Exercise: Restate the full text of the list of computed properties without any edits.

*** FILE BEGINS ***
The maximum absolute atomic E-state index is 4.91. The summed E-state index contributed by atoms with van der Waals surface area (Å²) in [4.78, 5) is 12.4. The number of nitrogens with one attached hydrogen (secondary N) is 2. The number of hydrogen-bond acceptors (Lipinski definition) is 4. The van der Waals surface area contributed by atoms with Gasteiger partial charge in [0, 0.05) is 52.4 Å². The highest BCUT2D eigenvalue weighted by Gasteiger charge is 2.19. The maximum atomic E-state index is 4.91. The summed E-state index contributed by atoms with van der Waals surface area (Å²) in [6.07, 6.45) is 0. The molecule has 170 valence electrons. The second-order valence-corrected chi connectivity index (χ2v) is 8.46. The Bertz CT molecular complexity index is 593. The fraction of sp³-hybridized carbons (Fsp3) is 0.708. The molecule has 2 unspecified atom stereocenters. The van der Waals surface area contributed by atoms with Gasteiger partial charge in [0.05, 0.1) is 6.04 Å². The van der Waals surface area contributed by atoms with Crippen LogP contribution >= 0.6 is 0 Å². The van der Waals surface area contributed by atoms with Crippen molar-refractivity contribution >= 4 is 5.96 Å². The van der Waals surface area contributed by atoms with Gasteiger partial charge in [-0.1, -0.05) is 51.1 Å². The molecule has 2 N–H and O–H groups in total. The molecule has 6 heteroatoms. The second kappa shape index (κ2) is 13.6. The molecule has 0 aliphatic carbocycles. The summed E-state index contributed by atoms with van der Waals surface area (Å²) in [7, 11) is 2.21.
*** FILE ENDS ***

The maximum absolute atomic E-state index is 4.91. The summed E-state index contributed by atoms with van der Waals surface area (Å²) in [4.78, 5) is 12.4. The number of nitrogens with one attached hydrogen (secondary N) is 2. The number of hydrogen-bond acceptors (Lipinski definition) is 4. The van der Waals surface area contributed by atoms with Gasteiger partial charge in [0, 0.05) is 52.4 Å². The highest BCUT2D eigenvalue weighted by Gasteiger charge is 2.19. The maximum atomic E-state index is 4.91. The summed E-state index contributed by atoms with van der Waals surface area (Å²) in [6.07, 6.45) is 0. The molecule has 170 valence electrons. The second-order valence-corrected chi connectivity index (χ2v) is 8.46. The Bertz CT molecular complexity index is 593. The fraction of sp³-hybridized carbons (Fsp3) is 0.708. The molecule has 2 unspecified atom stereocenters. The van der Waals surface area contributed by atoms with Gasteiger partial charge in [0.05, 0.1) is 6.04 Å². The van der Waals surface area contributed by atoms with Crippen LogP contribution >= 0.6 is 0 Å². The van der Waals surface area contributed by atoms with Crippen molar-refractivity contribution >= 4 is 5.96 Å². The van der Waals surface area contributed by atoms with Gasteiger partial charge in [-0.1, -0.05) is 51.1 Å². The molecule has 2 N–H and O–H groups in total. The molecule has 6 heteroatoms. The second kappa shape index (κ2) is 13.6. The molecule has 0 aliphatic carbocycles. The summed E-state index contributed by atoms with van der Waals surface area (Å²) in [7, 11) is 2.21.